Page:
Author Affiliations: Division of Preventive Medicine, Brigham and Women's Hospital and Harvard Medical School, Boston Mass.
Despite the common perception that postmenopausal hormone therapy improves
quality of life in women, few randomized clinical trials have addressed this
issue. Moreover, the high rates of discontinuation of hormone therapy in the
first few years of use in both observational studies1,2
and randomized trials3 cast doubt on this assumption.
The study by Hlatky et al4 in this issue of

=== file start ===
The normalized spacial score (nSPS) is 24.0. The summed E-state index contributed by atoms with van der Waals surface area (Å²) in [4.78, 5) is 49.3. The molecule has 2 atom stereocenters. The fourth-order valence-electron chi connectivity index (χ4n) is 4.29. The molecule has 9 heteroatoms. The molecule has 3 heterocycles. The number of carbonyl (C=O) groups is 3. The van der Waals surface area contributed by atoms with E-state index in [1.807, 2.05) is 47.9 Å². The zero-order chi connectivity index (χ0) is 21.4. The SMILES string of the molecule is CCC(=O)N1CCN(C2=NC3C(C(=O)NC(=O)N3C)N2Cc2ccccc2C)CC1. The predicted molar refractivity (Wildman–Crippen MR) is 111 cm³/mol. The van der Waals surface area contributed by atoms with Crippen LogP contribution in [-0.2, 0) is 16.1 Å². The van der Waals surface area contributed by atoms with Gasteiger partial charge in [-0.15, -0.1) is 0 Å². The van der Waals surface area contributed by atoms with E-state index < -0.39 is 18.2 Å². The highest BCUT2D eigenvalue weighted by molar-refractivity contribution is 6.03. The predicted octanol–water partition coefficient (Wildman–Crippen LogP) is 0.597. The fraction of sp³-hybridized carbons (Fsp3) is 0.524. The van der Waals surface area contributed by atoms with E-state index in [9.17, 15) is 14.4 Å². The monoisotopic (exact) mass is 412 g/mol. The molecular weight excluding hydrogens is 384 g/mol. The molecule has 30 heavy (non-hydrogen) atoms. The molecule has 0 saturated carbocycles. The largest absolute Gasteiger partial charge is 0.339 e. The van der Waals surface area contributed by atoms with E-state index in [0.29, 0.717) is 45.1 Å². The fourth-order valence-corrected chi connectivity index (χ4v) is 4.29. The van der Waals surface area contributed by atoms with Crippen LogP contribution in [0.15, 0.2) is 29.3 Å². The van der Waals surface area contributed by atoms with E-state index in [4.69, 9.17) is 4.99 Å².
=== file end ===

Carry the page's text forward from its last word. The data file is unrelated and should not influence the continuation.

THE JOURNAL presents important and intriguing data regarding hormone therapy
and quality of life that were previously lacking. This report is particularly
informative because the investigators stratify their results according to
the presence or absence of vasomotor flushing symptoms at baseline.
Rexrode KM, Manson JE. Postmenopausal Hormone Therapy and Quality of Life: No Cause for Celebration. JAMA. 2002;287(5):641–642. doi:10.1001/jama.287.5.641
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